Hannah L. Cloke receiving the 2018 Plinius Medal established by the Natural Hazards Division.
From 14th to the 20th October a number of countries across the globe celebrate Earth Science Week, so it is a fitting time to celebrate the exceptional work of Earth, planetary and space scientist around the world.
This week, the EGU announced the 45 recipients of next year’s Union Medals and Awards, Division Medals, and Division Outstanding Early Career Scientists Awards. The aim of the awards is to recognise the efforts of the awardees in furthering our understanding of the Earth, planetary and space sciences. The prizes will be handed out during the EGU 2019 General Assembly in Vienna on 7-12 April. Head over to the EGU website for the full list of awardees.
Sixteen out of the total 45 awards went to early career scientists who are recognised for the excellence of their work at the beginning of their academic career. Twelve of the awards were given at division level but four early career scientists were recognised at Union level, highlighting the quality of the research being carried out by the early stage researcher community within the EGU.
Sixteen out of the 45 awards conferred this year recognised the work of female scientists. Of those, six were given to researchers in the early stages of their academic career.
As a student (be it at undergraduate, masters, or PhD level), at the EGU 2018 General Assembly, you might have entered the Outstanding Student Poster and PICO (OSPP) Awards. A total of 64 poster contributions by early career researchers were bestowed with a OSPP award this year recognising the valuable and important work carried out by budding geoscientists. Judges took into account not only the quality of the research presented in the posters, but also how the findings were communicated both on paper and by the presenters. Follow this link for a full list of awardees.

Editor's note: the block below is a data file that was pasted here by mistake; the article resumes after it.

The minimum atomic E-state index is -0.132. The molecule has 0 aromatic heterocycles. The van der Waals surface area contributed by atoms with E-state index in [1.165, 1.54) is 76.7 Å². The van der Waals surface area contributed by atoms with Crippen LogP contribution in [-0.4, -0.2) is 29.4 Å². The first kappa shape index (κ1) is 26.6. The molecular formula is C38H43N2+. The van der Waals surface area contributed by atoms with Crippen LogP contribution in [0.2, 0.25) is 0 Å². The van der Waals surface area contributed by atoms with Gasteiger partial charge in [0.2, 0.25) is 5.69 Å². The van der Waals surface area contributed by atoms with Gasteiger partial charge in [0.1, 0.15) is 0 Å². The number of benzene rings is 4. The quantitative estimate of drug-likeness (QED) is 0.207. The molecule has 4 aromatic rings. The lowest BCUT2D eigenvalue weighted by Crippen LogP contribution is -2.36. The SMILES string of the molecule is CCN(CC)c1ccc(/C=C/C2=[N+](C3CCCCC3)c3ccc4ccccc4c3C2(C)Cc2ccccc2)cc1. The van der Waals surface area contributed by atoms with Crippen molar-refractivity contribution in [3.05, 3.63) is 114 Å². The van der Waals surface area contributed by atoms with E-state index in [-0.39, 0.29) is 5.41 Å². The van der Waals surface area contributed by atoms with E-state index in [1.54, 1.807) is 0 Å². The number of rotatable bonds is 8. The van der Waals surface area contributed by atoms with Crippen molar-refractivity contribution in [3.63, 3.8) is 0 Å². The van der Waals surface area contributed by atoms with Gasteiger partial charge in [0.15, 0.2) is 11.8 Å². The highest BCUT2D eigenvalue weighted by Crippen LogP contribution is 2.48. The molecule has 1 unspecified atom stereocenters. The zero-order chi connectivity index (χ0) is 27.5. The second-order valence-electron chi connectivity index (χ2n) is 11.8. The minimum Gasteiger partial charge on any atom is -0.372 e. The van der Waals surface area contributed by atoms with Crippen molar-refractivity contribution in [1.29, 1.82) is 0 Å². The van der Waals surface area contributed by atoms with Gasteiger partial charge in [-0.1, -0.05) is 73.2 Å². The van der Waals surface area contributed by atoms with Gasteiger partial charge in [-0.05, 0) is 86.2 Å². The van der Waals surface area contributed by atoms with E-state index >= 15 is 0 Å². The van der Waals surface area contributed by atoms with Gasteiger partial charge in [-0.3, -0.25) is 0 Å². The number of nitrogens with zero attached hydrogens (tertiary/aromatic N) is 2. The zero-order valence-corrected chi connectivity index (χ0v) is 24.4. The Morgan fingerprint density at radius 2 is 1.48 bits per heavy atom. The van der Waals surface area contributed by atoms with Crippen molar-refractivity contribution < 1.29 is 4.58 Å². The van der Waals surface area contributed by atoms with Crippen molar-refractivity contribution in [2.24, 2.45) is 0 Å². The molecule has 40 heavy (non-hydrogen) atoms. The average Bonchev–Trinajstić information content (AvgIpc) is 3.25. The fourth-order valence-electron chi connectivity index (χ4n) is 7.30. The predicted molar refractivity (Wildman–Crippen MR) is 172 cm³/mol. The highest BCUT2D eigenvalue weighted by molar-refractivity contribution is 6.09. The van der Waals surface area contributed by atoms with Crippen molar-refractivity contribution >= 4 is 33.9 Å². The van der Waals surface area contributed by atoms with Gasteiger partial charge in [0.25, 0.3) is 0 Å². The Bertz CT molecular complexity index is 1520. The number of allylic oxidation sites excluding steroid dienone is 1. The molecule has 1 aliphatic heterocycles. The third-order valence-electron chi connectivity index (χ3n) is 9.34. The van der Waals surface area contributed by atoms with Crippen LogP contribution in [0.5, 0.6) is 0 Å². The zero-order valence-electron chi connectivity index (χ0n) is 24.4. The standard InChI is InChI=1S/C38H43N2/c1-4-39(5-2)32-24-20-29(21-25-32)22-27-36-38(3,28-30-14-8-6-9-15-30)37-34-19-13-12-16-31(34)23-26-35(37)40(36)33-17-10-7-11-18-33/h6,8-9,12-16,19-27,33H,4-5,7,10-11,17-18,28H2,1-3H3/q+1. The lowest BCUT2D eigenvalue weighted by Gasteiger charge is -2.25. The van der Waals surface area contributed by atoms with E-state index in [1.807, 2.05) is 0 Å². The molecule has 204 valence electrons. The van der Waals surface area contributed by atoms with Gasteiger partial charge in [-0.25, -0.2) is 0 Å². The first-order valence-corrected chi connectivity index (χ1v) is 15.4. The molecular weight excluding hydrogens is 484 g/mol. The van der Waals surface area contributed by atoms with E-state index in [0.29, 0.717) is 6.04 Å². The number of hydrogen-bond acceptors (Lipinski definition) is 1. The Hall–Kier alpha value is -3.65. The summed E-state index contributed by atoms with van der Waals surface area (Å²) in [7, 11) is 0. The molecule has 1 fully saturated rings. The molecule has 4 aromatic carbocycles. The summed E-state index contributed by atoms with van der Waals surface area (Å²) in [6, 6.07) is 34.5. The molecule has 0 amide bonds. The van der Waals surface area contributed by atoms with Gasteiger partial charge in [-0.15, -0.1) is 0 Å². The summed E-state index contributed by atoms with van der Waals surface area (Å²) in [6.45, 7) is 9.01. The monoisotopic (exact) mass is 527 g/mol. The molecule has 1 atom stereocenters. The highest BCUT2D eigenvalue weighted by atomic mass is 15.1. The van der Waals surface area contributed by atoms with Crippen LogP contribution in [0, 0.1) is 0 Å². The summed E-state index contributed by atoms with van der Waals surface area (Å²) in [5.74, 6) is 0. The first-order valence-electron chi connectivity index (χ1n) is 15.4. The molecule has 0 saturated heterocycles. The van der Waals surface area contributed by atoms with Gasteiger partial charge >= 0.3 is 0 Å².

Further information regarding how to nominate a candidate for a medal and details on the selection of candidates can be found on the EGU webpages. For details of how to enter the OSPP Award see the procedure for application, all of which takes place during the General Assembly, so it really couldn’t be easier to put yourself forward!
Meet Nilay Dogulu, the current ECS Representative for the Hydrological Sciences Division, in front of her poster at EGU 2014. Credit: Nilay Dogulu.
In addition to the usual GeoTalk interviews, where we highlight the work and achievements of early career researchers, this month we’ll also introduce one of the Division early career scientist representatives (ECS). They are responsible for ensuring that the voice of EGU ECS membership is heard. From organising short courses during the General Assembly, through to running and attending regular ECS representative meetings, their tasks in this role are varied. Their role is entirely voluntary and they are all active members of their research community, so we’ll also be touching on their scientific work during the interview.